We distinguish between the states of matter: gas, liquid and solid. Possibly we could add the plasma state and/or the superconductive state as new states of matter. Phase transistions at certain temperature perhaps with some other conditions should have to exist. What do you think, does it make sense?
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Yes, there are other phases of matter besides solid, liquid, gas, and phase transitions between these other phases work in a similar way to transitions between the more familiar phases. As another example, helium undergoes a phase transition between a "normal" fluid and a superfluid at a temperature of about 2 K.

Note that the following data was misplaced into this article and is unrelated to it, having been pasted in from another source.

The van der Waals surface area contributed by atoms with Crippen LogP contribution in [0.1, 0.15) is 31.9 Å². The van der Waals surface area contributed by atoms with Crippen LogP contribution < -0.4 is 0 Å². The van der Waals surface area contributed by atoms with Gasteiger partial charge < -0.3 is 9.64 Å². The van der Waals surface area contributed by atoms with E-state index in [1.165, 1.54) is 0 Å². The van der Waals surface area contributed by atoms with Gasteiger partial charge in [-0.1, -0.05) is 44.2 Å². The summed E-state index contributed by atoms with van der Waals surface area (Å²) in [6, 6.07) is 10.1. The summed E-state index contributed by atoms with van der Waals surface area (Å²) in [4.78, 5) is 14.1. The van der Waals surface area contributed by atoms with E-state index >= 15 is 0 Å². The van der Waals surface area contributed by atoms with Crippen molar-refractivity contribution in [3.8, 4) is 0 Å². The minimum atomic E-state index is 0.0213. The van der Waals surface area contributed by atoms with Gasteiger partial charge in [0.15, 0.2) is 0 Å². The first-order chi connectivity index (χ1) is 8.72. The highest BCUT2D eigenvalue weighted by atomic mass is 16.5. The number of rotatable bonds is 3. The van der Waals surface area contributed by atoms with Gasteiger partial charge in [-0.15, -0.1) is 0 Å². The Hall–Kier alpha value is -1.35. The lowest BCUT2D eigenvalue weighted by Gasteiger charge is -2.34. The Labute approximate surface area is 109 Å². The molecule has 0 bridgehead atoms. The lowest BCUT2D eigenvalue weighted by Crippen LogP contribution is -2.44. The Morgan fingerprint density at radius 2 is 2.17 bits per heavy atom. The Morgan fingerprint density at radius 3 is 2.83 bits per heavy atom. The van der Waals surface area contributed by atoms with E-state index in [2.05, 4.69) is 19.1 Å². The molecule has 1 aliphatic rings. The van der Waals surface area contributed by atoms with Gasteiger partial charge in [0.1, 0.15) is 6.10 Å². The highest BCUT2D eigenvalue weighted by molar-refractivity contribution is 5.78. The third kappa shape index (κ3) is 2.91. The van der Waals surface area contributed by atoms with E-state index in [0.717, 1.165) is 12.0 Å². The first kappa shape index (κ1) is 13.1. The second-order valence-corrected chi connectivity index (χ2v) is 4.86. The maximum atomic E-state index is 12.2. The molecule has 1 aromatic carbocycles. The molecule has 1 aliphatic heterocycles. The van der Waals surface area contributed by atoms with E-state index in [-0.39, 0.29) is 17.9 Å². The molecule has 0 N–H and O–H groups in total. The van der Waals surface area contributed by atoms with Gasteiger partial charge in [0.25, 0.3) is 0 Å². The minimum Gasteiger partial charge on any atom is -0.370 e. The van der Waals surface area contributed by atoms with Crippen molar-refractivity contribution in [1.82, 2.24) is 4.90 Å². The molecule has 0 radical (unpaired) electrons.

A phase transition is a Thermodynamic (therefore bulk matter) concept which pertains to abrupt changes in the physical properties of a system which occur on a boundary of a Phase Diagram. In the classic case this Phase Diagram has axes for Temperature and Pressure. Water has the three classic phases, plus a "supercritical" region above the critical point.
In the case of Superconductivity the physical change occurs on the temperature conductivity graph, but as remarked in another Answer this is not a phase transition universal to all matter.